Ingredients here that are specific to the South, though the Grits/Polenta controversy lives on, and probably will, as long as people boil ground corn.
“I have lived temperately, eating little animal food, & that, not as an aliment so much as a condiment for the vegetables, which constitute my principal diet.”–Thomas Jefferson
“Homegrown is the Way it Should Be.”–Neil Young
I may be the only person in North America who puts dried mushrooms on my Christmas list every year. First on the list are Morels, as they are something of an extravagance, and are five times more expensive than dried Porcini mushrooms.
I always get Morels from the Left Coast, from Pistol River Mushrooms in Oregon, and the quality is always superb. My two favorite Morel dishes are Turkey Breasts in Morel Cream Sauce, and this Morel Omelette. As it was a holiday this July 4th, why not go for the gold?
2-3 large Morels, rehydrated and chopped
1 sweet Pepper, chopped
3 Scallions, chopped
1/4 cup diced Ham
1/2 cup shredded Cheddar Cheese
Salt and Pepper
Diced tomatoes are also great in this, but I forgot to add them. Begin by cooking the pepper and the white part of the chopped scallion in olive oil. Then add the morels. In the meantime, mix the rest of the ingredients together, including the green parts of the scallion. When the veg is cooked, pour in the egg mixture, and have a 400 degree F oven ready. No omelette folding or flipping here.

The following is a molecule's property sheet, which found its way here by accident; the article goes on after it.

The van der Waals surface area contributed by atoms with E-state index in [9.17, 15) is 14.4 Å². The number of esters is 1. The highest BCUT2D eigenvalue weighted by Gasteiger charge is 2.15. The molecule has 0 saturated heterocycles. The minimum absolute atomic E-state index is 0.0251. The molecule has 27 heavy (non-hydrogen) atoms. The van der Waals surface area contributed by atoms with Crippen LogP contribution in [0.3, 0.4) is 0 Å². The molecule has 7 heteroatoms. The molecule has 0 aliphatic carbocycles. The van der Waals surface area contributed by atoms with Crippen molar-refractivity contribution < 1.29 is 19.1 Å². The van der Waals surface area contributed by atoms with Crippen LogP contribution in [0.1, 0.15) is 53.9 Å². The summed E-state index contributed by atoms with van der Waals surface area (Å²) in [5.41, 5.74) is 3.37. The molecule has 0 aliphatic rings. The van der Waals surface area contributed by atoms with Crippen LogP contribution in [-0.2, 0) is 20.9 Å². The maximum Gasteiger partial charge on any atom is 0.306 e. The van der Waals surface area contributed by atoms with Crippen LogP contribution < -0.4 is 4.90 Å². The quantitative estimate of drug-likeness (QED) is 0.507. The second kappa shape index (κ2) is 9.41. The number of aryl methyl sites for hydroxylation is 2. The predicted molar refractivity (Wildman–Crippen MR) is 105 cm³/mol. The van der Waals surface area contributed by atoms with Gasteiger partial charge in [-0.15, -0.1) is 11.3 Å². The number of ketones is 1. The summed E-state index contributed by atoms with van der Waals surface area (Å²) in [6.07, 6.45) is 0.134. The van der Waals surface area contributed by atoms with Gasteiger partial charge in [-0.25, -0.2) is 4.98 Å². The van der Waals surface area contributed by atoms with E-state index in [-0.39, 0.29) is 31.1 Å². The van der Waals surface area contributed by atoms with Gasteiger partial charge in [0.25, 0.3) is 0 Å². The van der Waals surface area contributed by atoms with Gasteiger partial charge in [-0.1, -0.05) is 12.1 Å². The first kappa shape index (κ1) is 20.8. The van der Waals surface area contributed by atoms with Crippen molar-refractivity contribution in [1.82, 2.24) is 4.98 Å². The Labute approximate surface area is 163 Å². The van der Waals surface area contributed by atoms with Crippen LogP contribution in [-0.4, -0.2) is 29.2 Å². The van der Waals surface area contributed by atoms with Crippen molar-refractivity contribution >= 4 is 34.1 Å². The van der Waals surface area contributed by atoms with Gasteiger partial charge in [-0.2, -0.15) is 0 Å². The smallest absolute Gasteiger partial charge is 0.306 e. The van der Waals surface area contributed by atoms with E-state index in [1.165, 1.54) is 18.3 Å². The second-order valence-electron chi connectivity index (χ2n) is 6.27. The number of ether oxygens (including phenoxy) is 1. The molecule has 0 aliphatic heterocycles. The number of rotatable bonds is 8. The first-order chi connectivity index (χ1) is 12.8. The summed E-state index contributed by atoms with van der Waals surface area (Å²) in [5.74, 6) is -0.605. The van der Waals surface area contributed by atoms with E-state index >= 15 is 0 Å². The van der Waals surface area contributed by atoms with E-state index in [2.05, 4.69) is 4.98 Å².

After the egg mixture has started to set up, throw the whole thing in the oven. Have a cup of coffee and chicory, and listen to Beethoven or Wagner. Then take it out when it’s firm, and serve a couple of people with this. An English muffin goes well with it.
I never use all of the Morel water, as it is always full of grit from the wild harvested fungi. I should start using the method described by Marcella Hazan in the priceless Essentials of Classic Italian Cooking. There she describes how Italians will filter dirty mushroom soaking water through paper towels or a fine strainer, and save it for soups and stocks. Now that’s what you call a food culture.
Pepper sauce is the stuff that legends are made of. I have heard and read stories of pepper sauce that is twenty five years old, and of a bottle of it that was included in a will. It is as Southern as it gets, and like all things Southern, it is complex in its simplicity.
Vinegar (White is traditional)
Hot Peppers (Cayenne in our area)
The last ingredient is the most difficult one. Find a nice container (I especially like these decorative Italian wine/oil/limoncello bottles), and fill it with the hot pepper of your choice. Pour in some hot vinegar, cork it, and wait. And wait. And wait.
There are any number of optional ingredients, like salt and garlic, but I never mess with a good thing. As the peppers lose their capsaicin over time, remove and replace them with fresh ones. This sauce is used on just about everything edible or semi-edible, but I reserve mine for greens. This and some collards stewed with seasoning meat is just about as good as it gets.